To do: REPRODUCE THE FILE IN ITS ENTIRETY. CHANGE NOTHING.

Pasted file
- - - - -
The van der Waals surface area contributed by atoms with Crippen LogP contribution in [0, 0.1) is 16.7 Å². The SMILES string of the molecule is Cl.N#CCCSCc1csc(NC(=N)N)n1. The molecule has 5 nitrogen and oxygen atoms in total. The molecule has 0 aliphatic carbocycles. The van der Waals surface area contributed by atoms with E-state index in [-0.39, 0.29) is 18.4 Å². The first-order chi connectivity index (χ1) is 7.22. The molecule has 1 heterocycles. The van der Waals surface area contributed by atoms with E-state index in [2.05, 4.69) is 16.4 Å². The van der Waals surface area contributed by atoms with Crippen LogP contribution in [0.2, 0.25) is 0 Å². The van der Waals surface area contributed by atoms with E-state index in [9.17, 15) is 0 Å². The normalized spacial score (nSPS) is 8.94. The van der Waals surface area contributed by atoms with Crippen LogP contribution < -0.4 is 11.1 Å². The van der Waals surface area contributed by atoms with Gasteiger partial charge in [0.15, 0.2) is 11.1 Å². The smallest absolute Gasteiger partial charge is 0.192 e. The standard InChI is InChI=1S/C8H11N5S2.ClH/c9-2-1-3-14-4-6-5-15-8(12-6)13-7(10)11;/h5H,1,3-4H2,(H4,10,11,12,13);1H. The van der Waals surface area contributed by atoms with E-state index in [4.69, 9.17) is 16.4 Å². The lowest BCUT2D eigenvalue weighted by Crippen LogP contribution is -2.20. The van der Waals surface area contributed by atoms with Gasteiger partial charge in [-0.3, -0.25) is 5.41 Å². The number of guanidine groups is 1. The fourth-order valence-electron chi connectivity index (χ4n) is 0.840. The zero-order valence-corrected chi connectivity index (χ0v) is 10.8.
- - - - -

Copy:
The van der Waals surface area contributed by atoms with Crippen LogP contribution in [0, 0.1) is 16.7 Å². The SMILES string of the molecule is Cl.N#CCCSCc1csc(NC(=N)N)n1. The molecule has 5 nitrogen and oxygen atoms in total. The molecule has 0 aliphatic carbocycles. The van der Waals surface area contributed by atoms with E-state index in [-0.39, 0.29) is 18.4 Å². The first-order chi connectivity index (χ1) is 7.22. The molecule has 1 heterocycles. The van der Waals surface area contributed by atoms with E-state index in [2.05, 4.69) is 16.4 Å². The van der Waals surface area contributed by atoms with Crippen LogP contribution in [0.2, 0.25) is 0 Å². The van der Waals surface area contributed by atoms with E-state index in [9.17, 15) is 0 Å². The normalized spacial score (nSPS) is 8.94. The van der Waals surface area contributed by atoms with Crippen LogP contribution < -0.4 is 11.1 Å². The van der Waals surface area contributed by atoms with Gasteiger partial charge in [0.15, 0.2) is 11.1 Å². The smallest absolute Gasteiger partial charge is 0.192 e. The standard InChI is InChI=1S/C8H11N5S2.ClH/c9-2-1-3-14-4-6-5-15-8(12-6)13-7(10)11;/h5H,1,3-4H2,(H4,10,11,12,13);1H. The van der Waals surface area contributed by atoms with E-state index in [4.69, 9.17) is 16.4 Å². The lowest BCUT2D eigenvalue weighted by Crippen LogP contribution is -2.20. The van der Waals surface area contributed by atoms with Gasteiger partial charge in [-0.3, -0.25) is 5.41 Å². The number of guanidine groups is 1. The fourth-order valence-electron chi connectivity index (χ4n) is 0.840. The zero-order valence-corrected chi connectivity index (χ0v) is 10.8.